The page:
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Reveling in spell cast by 'Spirit of Halloweentown'

It’s not every day St. Helens is able to attract an estimated 5,000 people to its downtown.

But that’s exactly what happened Saturday, Oct. 10, as the fervor over the city’s placement in Halloweentown history cemented with actress Kimberly Brown’s magical lighting of the pumpkin in the courthouse plaza.

Several businesses — seemingly most of those that remained open, as some opted to keep their regular hours and closed — reported record sales. And though the magnitude of the event seemed to catch some of the organizers and city officials off guard, the whole shebang by and large went off with few hitches.

If anything, the greatest downside to the massive turnout was the loss of immediate opportunity. A few food and drink vendors here, as well at least a handful of Honey Buckets, would have resulted in an even more positive experience — and it was positive — for event attendees, especially for those out-of-towners who were getting to know St. Helens for the first time.

But really, despite several statements from officials speculating on an expected turnout of 15,000 for Saturday’s pumpkin lighting, did any of us really think that would happen?

Probably not. Even though blogs appearing on popular MTV and Buzzfeed’s websites pumped up the volume for Halloweentown and actress Brown’s publicized appearance, if was hard to chase away the specter of doubt regarding the Spirit of Halloweentown’s allure to out-of-town visitors.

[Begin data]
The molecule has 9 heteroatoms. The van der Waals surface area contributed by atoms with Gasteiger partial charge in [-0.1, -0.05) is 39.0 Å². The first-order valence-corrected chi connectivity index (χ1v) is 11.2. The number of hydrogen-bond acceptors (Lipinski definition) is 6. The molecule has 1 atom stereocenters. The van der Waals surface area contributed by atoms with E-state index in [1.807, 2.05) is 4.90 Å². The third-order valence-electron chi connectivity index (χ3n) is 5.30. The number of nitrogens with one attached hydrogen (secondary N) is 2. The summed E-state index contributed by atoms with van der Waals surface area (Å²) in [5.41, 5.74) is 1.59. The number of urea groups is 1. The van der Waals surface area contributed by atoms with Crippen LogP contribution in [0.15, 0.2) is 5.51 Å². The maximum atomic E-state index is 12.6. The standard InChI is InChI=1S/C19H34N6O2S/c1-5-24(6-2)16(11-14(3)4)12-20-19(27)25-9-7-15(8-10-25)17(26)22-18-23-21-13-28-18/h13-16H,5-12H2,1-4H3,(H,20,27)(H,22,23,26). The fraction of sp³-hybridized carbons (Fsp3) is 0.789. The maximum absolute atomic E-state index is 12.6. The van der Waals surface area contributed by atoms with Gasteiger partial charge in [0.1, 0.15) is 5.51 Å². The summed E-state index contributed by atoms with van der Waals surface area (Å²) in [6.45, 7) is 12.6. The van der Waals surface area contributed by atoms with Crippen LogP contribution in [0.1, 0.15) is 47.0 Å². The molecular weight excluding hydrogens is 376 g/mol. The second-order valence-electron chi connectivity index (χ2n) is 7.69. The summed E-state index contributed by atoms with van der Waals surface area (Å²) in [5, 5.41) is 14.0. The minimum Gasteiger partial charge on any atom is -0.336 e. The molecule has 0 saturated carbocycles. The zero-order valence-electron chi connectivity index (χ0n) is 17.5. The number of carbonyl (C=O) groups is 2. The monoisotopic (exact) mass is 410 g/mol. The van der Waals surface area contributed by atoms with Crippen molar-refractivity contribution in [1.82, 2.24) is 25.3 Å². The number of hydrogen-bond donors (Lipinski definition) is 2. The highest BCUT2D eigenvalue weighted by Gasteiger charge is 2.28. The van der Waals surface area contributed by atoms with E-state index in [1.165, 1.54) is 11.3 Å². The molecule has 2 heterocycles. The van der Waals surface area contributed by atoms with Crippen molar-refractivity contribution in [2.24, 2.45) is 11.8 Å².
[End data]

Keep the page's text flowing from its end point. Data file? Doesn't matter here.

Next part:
Since 2009, when the Halloweentown festival started (the name was later changed to “Spirit of Halloweentown” following a scuffle among competing organizers and merchant groups), the event has been fairly low key, with most of the appeal locally focused. It was fun, and each year seemed to gain momentum, but every indication was that its popularity would be a slow build.

As John Walsh, the St. Helens city administrator, told Spotlight reporter Nicole Thill, planning for this year’s event was based on prior years, when just a few hundred people would show up.

In an Oct. 7, 2009, article in the Spotlight, there was documented doubt about whether the Halloweentown angle should be played at all. Indeed, teens were more into the film Twilight, the 2008 movie based on the Stephenie Meyer novel, parts of which were filmed in St. Helens.

But who could have foretold at that time that the return of Brown, dressed in the garb of the young witch “Marnie” from the Disney Channel’s movie, “Halloweentown,” could conjure such magic for St. Helens? Unquestionably it was her appearance that captured the imagination of event attendees, and in fact captured the Spirit of Halloweentown in one bright moment for all of us to behold.

Now, everything has changed. St. Helens, which for so long has searched for something, anything, to put the city back on the map following the downfall of its industrial legacy, has a bona fide winner on its hands.

And the timing couldn’t be better. The city’s recent purchase of the former Boise Cascade veneer plant riverfront property, and the mounting plans to transform that property into a genuine asset for the city, along with a surge in popularity, set the stage for good things to come.

“It was [crazy] numbers of people that turned out. It just shows you that we had something people wanted,” Spirit of Halloweentown event coordinator Tina Curry said. “Anytime you have something like that you have to build on it.”

We, and no doubt many others locally, regionally and — dare we say — nationally, look forward to watching that build take shape.

St. Helens, in October, is Halloweentown.

Now, the real magic trick is to make the spell cast by this year’s Spirit of Halloweentown something lasting we can talk about for years to come.

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